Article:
April 2016 Newsletter
I. EMPLOYMENT LAW
United States Supreme Court Holds Limitations Period for Constructive Discharge Claim Runs from Date of Resignation
In Green v. Brennan, 2016 U.S. LEXIS 3484 (U.S. May 23, 2016), Marvin Green, who is African American, was serving as postmaster general in Englewood, Colorado, in 2008 when he decided to apply for a similar post in Boulder. After he was turned down, he contacted a Postal Service counselor to investigate whether race played a factor.
Green filed a formal Equal Employment Opportunity complaint in August 2008, and thereafter, he claims, his supervisors began bullying and harassing him. In 2009, his superiors suspended him without pay after accusing him of intentionally delaying the mail. Green signed an agreement on Dec. 16, 2009, agreeing to leave the Postal Service in exchange for a promise the agency would not bring criminal charges against him. But he waited nearly two months to submit his resignation.
On March 22, 2009, Green contacted an EEO counselor to report unlawful constructive discharge, alleging his working environment had become so hostile that he was essentially forced to resign. Several months later, he filed a lawsuit in federal court. The court dismissed his constructive discharge claim, saying it was timebarred because Green did not contact an EEO counselor within 45 days of the last “matter alleged to be discriminatory” – namely, the signing of the agreement on December 16, 2009. After the Tenth Circuit Court of Appeals affirmed the lower court’s decision, Green appealed.
On appeal to the U.S. Supreme Court, Green’s lawyers argued that the clock for the 45 day filing deadline should have begun on the day Green resigned, not the day he signed the agreement. The Supreme Court agreed noting that in cases where an employee claims he has been fired for discriminatory reasons “the ‘matter alleged to be discriminatory’ includes the discharge itself and the 45day limitations period begins running only after the employee is fired.” In the case of Green and other federal employees, the Court said when an employee is claiming he was forced from his job due to intolerable conditions, “the ‘matter alleged to be discriminatory’ includes the employee’s resignation, and the 45day clock for a constructive discharge begins running only after the employee resigns” and not on the last day actually worked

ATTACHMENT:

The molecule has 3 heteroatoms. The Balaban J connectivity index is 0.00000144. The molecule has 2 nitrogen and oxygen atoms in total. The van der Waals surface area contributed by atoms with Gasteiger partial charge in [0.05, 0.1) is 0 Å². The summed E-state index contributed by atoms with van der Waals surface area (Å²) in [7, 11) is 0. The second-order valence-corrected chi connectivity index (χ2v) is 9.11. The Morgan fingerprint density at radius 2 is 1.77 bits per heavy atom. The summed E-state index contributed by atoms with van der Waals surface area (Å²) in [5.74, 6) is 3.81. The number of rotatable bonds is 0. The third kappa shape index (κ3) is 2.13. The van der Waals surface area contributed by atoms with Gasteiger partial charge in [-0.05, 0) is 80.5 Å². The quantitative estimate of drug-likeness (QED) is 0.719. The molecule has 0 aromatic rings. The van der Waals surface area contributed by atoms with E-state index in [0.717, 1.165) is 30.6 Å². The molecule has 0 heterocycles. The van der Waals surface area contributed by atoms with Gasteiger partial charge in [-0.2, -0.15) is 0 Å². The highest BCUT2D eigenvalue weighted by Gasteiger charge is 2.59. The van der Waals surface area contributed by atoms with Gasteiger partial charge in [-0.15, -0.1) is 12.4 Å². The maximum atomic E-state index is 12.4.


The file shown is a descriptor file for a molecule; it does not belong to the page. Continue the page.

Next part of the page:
II. PROFESSIONAL LIABILITY LITIGATION
Attorneys Who Intentionally Breach a Fiduciary Duty May Owe Counsel Fees to a Nonclient
In Innes v. MarzanoLesnevich, 2016 N.J. LEXIS 331 (N.J. Apr. 26, 2016), Plaintiff Peter Innes and his wife, Maria Jose Carrascosa, were involved in a contentious divorce and custody battle over their daughter Victoria. Innes is a citizen of the United States and a resident of New Jersey. Carrascosa is a Spanish national and a permanent resident of New Jersey. They were married in Spain in 1999, and Victoria, their only child, was born in New Jersey in 2000. Victoria is a dual citizen of the United States and Spain. During the course of their domestic relations litigation, the parties entered into an agreement whereby Carrascosa’s attorneys would hold Victoria’s United States and Spanish passports in trust to restrict travel outside of the United States with Victoria without written permission of the other party (the Agreement).
Carrascosa’s attorney at the time the Agreement was entered into was Mitchell A. Liebowitz, Esq. Innes was represented by thirdparty defendant Peter Van Aulen. Carrascosa discharged Liebowitz and retained defendants Madeline MarzanoLesnevich, Esq. Defendant MarzanoLesnevich received Carrascosa’s file from Liebowitz, including the Agreement and Victoria’s United States passport. In December 2004, Carrascosa obtained Victoria’s United States passport from defendants, and used the passport to remove Victoria from the United States to Spain on January 13, 2005.
Innes filed a petition under the Hague Convention on the Civil Aspects of International Child Abduction for Victoria’s return to the United States and traveled to Spain for a hearing on the petition. The Spanish court denied the petition and ordered Victoria to remain in Spain until age eighteen.
The divorce litigation continued in New Jersey. The Family Part judge entered a judgment of divorce and granted Innes sole legal and residential custody of Victoria. The judgment gave Carrascosa ten days to bring Victoria back to the United States, but Carrascosa failed to comply with the order.
In October 2007, Innes filed a complaint in the Law Division against defendants, Van Aulen, and Liebowitz. Innes alleged, in part, that they improperly released Victoria’s United States passport to Carrascosa and intentionally interfered with the Agreement. Innes requested relief, including damages and attorneys’ fees. The trial court denied defendants motion for summary judgment, concluding that defendants owed a duty to Innes, and also denied defendants motion to exclude any claim for counsel fees.